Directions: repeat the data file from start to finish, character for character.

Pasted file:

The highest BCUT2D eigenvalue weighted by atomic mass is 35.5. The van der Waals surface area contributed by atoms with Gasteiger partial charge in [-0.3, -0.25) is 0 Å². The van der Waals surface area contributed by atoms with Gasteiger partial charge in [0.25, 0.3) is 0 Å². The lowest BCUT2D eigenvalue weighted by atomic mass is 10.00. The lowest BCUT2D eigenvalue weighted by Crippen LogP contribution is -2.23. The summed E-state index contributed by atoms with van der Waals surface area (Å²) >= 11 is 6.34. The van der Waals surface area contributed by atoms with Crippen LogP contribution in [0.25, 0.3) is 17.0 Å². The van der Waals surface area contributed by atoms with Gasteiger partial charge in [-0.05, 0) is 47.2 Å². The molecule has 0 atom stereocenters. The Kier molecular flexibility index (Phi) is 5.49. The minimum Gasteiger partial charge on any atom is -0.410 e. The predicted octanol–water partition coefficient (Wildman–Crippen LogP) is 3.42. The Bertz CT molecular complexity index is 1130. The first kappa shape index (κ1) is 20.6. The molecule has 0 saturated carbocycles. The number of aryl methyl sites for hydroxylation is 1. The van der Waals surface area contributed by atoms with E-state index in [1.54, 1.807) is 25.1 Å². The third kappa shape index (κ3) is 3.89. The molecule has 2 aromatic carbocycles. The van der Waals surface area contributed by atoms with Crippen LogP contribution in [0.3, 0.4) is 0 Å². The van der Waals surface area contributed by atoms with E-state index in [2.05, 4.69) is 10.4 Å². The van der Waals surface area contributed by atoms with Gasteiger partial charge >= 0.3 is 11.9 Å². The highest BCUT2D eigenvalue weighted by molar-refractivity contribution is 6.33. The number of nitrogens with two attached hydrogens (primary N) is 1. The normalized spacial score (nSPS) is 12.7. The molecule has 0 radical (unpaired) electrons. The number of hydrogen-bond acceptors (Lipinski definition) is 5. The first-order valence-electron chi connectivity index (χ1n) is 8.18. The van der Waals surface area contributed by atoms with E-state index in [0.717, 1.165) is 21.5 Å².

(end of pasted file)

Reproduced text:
The highest BCUT2D eigenvalue weighted by atomic mass is 35.5. The van der Waals surface area contributed by atoms with Gasteiger partial charge in [-0.3, -0.25) is 0 Å². The van der Waals surface area contributed by atoms with Gasteiger partial charge in [0.25, 0.3) is 0 Å². The lowest BCUT2D eigenvalue weighted by atomic mass is 10.00. The lowest BCUT2D eigenvalue weighted by Crippen LogP contribution is -2.23. The summed E-state index contributed by atoms with van der Waals surface area (Å²) >= 11 is 6.34. The van der Waals surface area contributed by atoms with Crippen LogP contribution in [0.25, 0.3) is 17.0 Å². The van der Waals surface area contributed by atoms with Gasteiger partial charge in [-0.05, 0) is 47.2 Å². The molecule has 0 atom stereocenters. The Kier molecular flexibility index (Phi) is 5.49. The minimum Gasteiger partial charge on any atom is -0.410 e. The predicted octanol–water partition coefficient (Wildman–Crippen LogP) is 3.42. The Bertz CT molecular complexity index is 1130. The first kappa shape index (κ1) is 20.6. The molecule has 0 saturated carbocycles. The number of aryl methyl sites for hydroxylation is 1. The van der Waals surface area contributed by atoms with E-state index in [1.54, 1.807) is 25.1 Å². The third kappa shape index (κ3) is 3.89. The molecule has 2 aromatic carbocycles. The van der Waals surface area contributed by atoms with Crippen LogP contribution in [0.3, 0.4) is 0 Å². The van der Waals surface area contributed by atoms with E-state index in [2.05, 4.69) is 10.4 Å². The van der Waals surface area contributed by atoms with Gasteiger partial charge >= 0.3 is 11.9 Å². The highest BCUT2D eigenvalue weighted by molar-refractivity contribution is 6.33. The number of nitrogens with two attached hydrogens (primary N) is 1. The normalized spacial score (nSPS) is 12.7. The molecule has 0 radical (unpaired) electrons. The number of hydrogen-bond acceptors (Lipinski definition) is 5. The first-order valence-electron chi connectivity index (χ1n) is 8.18. The van der Waals surface area contributed by atoms with E-state index in [0.717, 1.165) is 21.5 Å².